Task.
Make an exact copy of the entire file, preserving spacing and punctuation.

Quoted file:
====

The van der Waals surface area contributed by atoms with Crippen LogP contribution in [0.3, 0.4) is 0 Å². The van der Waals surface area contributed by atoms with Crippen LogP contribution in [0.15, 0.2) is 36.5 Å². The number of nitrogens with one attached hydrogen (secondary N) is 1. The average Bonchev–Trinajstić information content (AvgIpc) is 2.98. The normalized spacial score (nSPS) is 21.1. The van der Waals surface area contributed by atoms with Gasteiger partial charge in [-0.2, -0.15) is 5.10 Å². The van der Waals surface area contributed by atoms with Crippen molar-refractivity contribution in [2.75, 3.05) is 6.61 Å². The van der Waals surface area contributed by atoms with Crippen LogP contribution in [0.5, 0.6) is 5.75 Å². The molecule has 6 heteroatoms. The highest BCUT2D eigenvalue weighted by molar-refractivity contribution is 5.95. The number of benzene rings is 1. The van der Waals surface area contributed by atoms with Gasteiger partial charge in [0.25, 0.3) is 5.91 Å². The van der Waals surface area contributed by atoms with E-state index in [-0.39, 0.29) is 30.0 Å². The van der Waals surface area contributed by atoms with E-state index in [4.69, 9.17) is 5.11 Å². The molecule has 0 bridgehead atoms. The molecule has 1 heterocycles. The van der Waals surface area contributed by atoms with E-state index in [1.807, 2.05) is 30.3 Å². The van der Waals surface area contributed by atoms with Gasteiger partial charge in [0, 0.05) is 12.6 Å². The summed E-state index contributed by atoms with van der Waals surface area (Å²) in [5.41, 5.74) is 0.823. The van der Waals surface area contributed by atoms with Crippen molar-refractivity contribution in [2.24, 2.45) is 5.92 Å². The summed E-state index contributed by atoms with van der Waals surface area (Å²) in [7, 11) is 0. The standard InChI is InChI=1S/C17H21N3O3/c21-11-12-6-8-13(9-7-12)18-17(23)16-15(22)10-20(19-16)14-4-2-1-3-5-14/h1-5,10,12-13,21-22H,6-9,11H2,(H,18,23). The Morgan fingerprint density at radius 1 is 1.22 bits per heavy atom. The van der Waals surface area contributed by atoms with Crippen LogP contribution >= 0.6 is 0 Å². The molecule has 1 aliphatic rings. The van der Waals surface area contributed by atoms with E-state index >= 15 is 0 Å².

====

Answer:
The van der Waals surface area contributed by atoms with Crippen LogP contribution in [0.3, 0.4) is 0 Å². The van der Waals surface area contributed by atoms with Crippen LogP contribution in [0.15, 0.2) is 36.5 Å². The number of nitrogens with one attached hydrogen (secondary N) is 1. The average Bonchev–Trinajstić information content (AvgIpc) is 2.98. The normalized spacial score (nSPS) is 21.1. The van der Waals surface area contributed by atoms with Gasteiger partial charge in [-0.2, -0.15) is 5.10 Å². The van der Waals surface area contributed by atoms with Crippen molar-refractivity contribution in [2.75, 3.05) is 6.61 Å². The van der Waals surface area contributed by atoms with Crippen LogP contribution in [0.5, 0.6) is 5.75 Å². The molecule has 6 heteroatoms. The highest BCUT2D eigenvalue weighted by molar-refractivity contribution is 5.95. The number of benzene rings is 1. The van der Waals surface area contributed by atoms with Gasteiger partial charge in [0.25, 0.3) is 5.91 Å². The van der Waals surface area contributed by atoms with E-state index in [-0.39, 0.29) is 30.0 Å². The van der Waals surface area contributed by atoms with E-state index in [4.69, 9.17) is 5.11 Å². The molecule has 0 bridgehead atoms. The molecule has 1 heterocycles. The van der Waals surface area contributed by atoms with E-state index in [1.807, 2.05) is 30.3 Å². The van der Waals surface area contributed by atoms with Gasteiger partial charge in [0, 0.05) is 12.6 Å². The summed E-state index contributed by atoms with van der Waals surface area (Å²) in [5.41, 5.74) is 0.823. The van der Waals surface area contributed by atoms with Crippen molar-refractivity contribution in [2.24, 2.45) is 5.92 Å². The summed E-state index contributed by atoms with van der Waals surface area (Å²) in [7, 11) is 0. The standard InChI is InChI=1S/C17H21N3O3/c21-11-12-6-8-13(9-7-12)18-17(23)16-15(22)10-20(19-16)14-4-2-1-3-5-14/h1-5,10,12-13,21-22H,6-9,11H2,(H,18,23). The Morgan fingerprint density at radius 1 is 1.22 bits per heavy atom. The van der Waals surface area contributed by atoms with Crippen LogP contribution >= 0.6 is 0 Å². The molecule has 1 aliphatic rings. The van der Waals surface area contributed by atoms with E-state index >= 15 is 0 Å².